For those who are just getting into the new channels to market – now is the time to invest. We can clearly see the focus on digital in most roles we recruit today. Resources are plentiful and the technology and supporting infrastructure work, are robust, scalable, and are still deflating in price. Not only that but the fledgling entrepreneur with some cash from a redundancy cheque might well be able to garner a respectable living from a relatively niche idea. Technology paves the way. In fact, the ‘cloud’ will probably have as much impact as the web did, with software as a service changing the entire model of startup capitalisation. Experimentation based on cheap ‘pay as you go’ schemes may prove to be of material economic impact. It will change lives. Faster broadband still will also help relocate tasks from some of the cities to more flexible locations. The speed generally available to a population over broadband can be directly correlated to the rate of entrepreneurial innovation.

Over the last five to eight years in IT a number of seismic shifts support new channels between business and customers, organisations and clients. This is not just about retail and the consumer either – there are thousands of businesses now completely linked to supplier and customer. Social networks have emerged, though attempts to monetise to profitability are still unfolding. They have rolled in droves of young participants in a virtual life. The ability to browse an online store is not the techno-drudge it once was – it is efficient, streamlined and the supporting logistical supply chains work well. Hundreds of thousands of trips to the high street have disappeared into the ether. Not only that but undreamed of social ‘opportunities’ now exist and are evolving.

Gluing all these developments in place in the commercial world has been a steady progress of enterprise-wide tidy-ups. Complete revamps of core systems allow the more innovative wiring to external entities to take place safe in the knowledge that a robust back office can cope with the new demands placed upon it by real-time transactional external connections.

Most businesses in the FTSE now have relatively up to date ERP (Enterprise Resource Planning) systems running the central business functions with new levels of innovation being possible in the surrounding product development, sales and channels to market areas. New technologies are lighter and more agile, being browser based in many instances. Cloud based will be even more agile. This allows speedy implementation, more focused development, and in some cases, maybe even an experimental approach to deploying small but scalable new systems. The IT function tends to be much more closely aligned to its business masters or indeed totally immersed within it. This naturally leads to better communications than before and as a result investments that more closely meet real business needs. Much of these initiatives fall under the generic label of “digital”. Since computing emerged in the 1940s IT has always been digital. So this phrase means, or implies, “facilitated largely by technology”.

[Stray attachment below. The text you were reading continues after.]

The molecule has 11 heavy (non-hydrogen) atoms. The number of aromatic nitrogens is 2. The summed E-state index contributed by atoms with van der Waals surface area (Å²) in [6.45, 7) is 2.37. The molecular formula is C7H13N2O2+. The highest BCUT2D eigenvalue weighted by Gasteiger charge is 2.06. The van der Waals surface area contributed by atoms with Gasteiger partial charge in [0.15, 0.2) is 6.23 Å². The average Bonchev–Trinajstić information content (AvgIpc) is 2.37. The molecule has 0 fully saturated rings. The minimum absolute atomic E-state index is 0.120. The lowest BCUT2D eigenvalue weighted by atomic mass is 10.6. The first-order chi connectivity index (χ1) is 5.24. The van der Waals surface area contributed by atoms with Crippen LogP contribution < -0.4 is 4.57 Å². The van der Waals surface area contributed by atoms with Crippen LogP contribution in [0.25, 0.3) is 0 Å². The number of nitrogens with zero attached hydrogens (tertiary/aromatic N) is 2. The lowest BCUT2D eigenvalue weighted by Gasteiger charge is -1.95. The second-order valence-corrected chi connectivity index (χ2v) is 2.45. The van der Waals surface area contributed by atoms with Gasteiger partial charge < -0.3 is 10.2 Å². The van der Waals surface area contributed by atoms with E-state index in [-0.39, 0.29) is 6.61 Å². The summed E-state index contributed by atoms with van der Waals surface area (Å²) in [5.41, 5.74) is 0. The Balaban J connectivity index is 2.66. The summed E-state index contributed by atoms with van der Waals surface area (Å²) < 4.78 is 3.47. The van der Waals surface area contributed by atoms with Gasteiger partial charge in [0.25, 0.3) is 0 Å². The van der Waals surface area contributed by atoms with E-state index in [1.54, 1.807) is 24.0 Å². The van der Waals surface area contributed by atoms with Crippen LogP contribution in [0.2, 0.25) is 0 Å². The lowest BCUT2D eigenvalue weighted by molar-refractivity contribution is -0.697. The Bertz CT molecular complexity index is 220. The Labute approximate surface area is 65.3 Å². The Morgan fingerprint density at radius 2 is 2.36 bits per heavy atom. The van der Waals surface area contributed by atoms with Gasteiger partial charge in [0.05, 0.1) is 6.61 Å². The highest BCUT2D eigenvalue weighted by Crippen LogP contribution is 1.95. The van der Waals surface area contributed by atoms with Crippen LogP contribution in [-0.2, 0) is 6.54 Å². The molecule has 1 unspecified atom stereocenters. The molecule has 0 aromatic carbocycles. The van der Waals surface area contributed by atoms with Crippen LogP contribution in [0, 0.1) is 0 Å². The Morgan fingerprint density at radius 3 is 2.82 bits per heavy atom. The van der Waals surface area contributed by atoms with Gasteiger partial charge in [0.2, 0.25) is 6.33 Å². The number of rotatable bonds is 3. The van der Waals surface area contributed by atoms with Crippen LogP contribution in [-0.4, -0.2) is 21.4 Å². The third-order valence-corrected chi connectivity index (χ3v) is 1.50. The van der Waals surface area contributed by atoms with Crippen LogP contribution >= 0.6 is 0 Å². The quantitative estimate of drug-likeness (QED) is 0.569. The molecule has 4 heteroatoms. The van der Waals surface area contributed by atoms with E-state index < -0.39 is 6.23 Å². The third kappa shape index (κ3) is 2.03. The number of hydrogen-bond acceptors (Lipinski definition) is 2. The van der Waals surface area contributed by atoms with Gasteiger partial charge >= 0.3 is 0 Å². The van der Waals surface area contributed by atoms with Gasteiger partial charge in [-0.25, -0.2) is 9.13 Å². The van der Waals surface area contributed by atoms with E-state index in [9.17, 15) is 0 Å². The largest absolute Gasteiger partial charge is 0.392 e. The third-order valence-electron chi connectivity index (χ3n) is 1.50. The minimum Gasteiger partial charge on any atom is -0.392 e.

The democratisation that the web has delivered has also extended the range of smaller businesses by opening new connections. For larger players this often means swarms of smaller businesses sneaking crumbs off the table, which collectively might add up to a large bite of lunch. Again, selective investments in Technology can be used to head some of these off. IT is making all the market players more competitive as well as opening the market to new entrants.

All in all, slowdown appears to have been the opportunity to catch up by establishing a well functioning ERP with multi-channel connectivity to suppliers and customers. “Supporting the smaller pieces of business that will yield profit but don’t cut back” has been a common theme. Do more with less, but different technologies, moving to leaner solutions, is an eminently sensible evolutionary step. “Go digital” has become a battlecry from the vendor and the buyer sides of the model. In many respects slowdown has helped to accelerate us towards more efficient models, and that can only be to the greater good.

Alan Mumby

Alan Mumby is a Partner and Head of the Global CIO & IT Transformation Group. The Group houses Partners with current and relevant technology expertise from each major continent. Alan's early career...

Caroline Sands

Caroline Sands is a Principal Consultant within the Global CIO & IT Transformation Group. She began her career in executive search in 2000 and has since developed a niche in the appointment of seni...